Ending Sanctions on Iran
On July 14, 2015, a historic deal on nuclear capability was reached between Iran and the world powers (the United States, the United Kingdom, France, Germany, Russia and China), bringing to an end 35 years of international sanctions and frozen diplomatic relations. If you’re a Western investor, now is the time to capitalize on this welcome, and among ordinary Iranians, eagerly-awaited thawing of relations.
When Tehran delivers its end of the bargain, economic sanctions on Iran’s financial, energy and trade sectors will be removed, opening up a massive opportunity for you to invest in the country’s $400 billion economy. The political climate is changing, with a new spirit of cordiality being extended from the Iranian administration itself to Western investors. At a recent Iran-EU trade conference, for example, the country’s industry minister, Mohammed Reza Nematzadeh, told over 400 business delegates that Iran was no longer interested in unidirectional importation of machinery and goods from Europe. “We are looking for two-way trade, as well as cooperation in development, design, engineering and joint investment for production and export,” he stated.
Iran’s Economic Recovery
Iran’s economic recovery is being led by its manufacturing sector, which saw impressive growth of 6.7% in 2014 (the country’s mining sector outperformed this national average, growing by a spectacular 9.8%). The country wants to triple the number of cars it manufactures by 2025, and is eager to harness the interest shown by major Western firms (including General Motors and several European and Japanese carmakers) in joint production.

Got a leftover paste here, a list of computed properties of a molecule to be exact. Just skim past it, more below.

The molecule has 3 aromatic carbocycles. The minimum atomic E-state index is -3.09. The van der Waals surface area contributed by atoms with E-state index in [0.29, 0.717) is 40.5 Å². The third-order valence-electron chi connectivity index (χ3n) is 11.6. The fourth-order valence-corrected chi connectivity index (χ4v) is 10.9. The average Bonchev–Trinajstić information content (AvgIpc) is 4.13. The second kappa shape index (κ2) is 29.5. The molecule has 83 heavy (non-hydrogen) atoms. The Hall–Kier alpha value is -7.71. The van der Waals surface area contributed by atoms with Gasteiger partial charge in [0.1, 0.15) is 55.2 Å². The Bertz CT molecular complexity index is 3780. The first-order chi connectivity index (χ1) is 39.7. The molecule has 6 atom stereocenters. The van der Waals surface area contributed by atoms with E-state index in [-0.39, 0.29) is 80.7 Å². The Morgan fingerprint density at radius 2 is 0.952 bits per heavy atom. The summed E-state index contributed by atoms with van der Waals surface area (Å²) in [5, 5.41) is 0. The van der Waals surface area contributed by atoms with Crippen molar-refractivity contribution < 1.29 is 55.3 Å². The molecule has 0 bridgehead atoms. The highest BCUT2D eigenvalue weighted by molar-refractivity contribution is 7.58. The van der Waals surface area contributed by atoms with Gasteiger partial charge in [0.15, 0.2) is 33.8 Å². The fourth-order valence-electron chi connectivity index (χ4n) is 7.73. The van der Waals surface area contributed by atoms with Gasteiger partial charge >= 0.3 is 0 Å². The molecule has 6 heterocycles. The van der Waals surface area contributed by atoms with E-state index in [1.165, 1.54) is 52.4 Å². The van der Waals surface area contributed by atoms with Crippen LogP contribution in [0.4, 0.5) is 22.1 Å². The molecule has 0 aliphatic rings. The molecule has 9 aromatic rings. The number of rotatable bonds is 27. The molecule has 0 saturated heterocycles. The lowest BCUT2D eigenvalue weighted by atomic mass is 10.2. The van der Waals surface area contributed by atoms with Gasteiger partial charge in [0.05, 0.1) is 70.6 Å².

Iran’s mining sector needs an additional $20 billion in investment by 2025 to explore and develop more mines – investment that Iranian ministers know will have to come from abroad. These requirements for further economic development are likely to foster far more co-operative and peaceful relations than at any time since the fall of the Shah of Iran in 1979.
If you’re still dubious about anti-Western sentiment, the rhetoric of “the Great Satan” in relation to the US is already dying away and was never embraced by the majority of ordinary Iranian citizens anyway, according to one of the leading authorities on Iran-U.S relations, Barbara Slavin. She found ordinary Iranians hungry for good relations with the West; they want to live in a more peaceful, prosperous and safer world.
Dr Shahram Shirkhani, an experienced legal consultant and successful entrepreneur based in Tehran, is an example of the rising class of internationally traveled and forward thinking Iranian business leaders who want inward investment to the country. He and many others like him believe the thawing of relations will lead to a win-win situation for both Iranian businesses and Western investors. If you’re among the latter, you can look forward to gaining traction in an already developed, modern Middle Eastern economy that is hungry for greater prosperity. The deal represents the opening up of an unprecedented opportunity.
In summary, a long-awaited thawing of relations between Iran and Western powers has been inaugurated by the signing of the nuclear deal. A new era of cordial international relations and mutual prosperity is at last within reach.